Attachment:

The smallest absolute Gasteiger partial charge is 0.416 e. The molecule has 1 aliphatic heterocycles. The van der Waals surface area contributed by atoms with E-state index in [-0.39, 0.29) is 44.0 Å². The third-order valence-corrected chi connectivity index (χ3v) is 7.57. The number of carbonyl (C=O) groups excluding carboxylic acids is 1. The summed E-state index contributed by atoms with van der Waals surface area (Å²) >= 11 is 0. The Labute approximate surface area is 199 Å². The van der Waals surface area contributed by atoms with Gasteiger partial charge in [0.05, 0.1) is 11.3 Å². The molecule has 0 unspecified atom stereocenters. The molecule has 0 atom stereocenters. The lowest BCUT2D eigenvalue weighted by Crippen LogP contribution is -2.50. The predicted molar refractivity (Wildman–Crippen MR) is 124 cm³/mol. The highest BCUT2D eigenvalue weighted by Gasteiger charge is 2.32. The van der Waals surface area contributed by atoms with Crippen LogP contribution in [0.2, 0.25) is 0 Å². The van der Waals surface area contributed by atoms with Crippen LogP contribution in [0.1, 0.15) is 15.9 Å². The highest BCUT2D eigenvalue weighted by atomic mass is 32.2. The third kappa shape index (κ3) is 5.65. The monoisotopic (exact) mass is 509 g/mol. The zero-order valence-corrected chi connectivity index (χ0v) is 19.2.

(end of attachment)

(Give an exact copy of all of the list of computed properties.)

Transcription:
The smallest absolute Gasteiger partial charge is 0.416 e. The molecule has 1 aliphatic heterocycles. The van der Waals surface area contributed by atoms with E-state index in [-0.39, 0.29) is 44.0 Å². The third-order valence-corrected chi connectivity index (χ3v) is 7.57. The number of carbonyl (C=O) groups excluding carboxylic acids is 1. The summed E-state index contributed by atoms with van der Waals surface area (Å²) >= 11 is 0. The Labute approximate surface area is 199 Å². The van der Waals surface area contributed by atoms with Gasteiger partial charge in [0.05, 0.1) is 11.3 Å². The molecule has 0 unspecified atom stereocenters. The molecule has 0 atom stereocenters. The lowest BCUT2D eigenvalue weighted by Crippen LogP contribution is -2.50. The predicted molar refractivity (Wildman–Crippen MR) is 124 cm³/mol. The highest BCUT2D eigenvalue weighted by Gasteiger charge is 2.32. The van der Waals surface area contributed by atoms with Crippen LogP contribution in [0.2, 0.25) is 0 Å². The van der Waals surface area contributed by atoms with Crippen LogP contribution in [0.1, 0.15) is 15.9 Å². The highest BCUT2D eigenvalue weighted by atomic mass is 32.2. The third kappa shape index (κ3) is 5.65. The monoisotopic (exact) mass is 509 g/mol. The zero-order valence-corrected chi connectivity index (χ0v) is 19.2.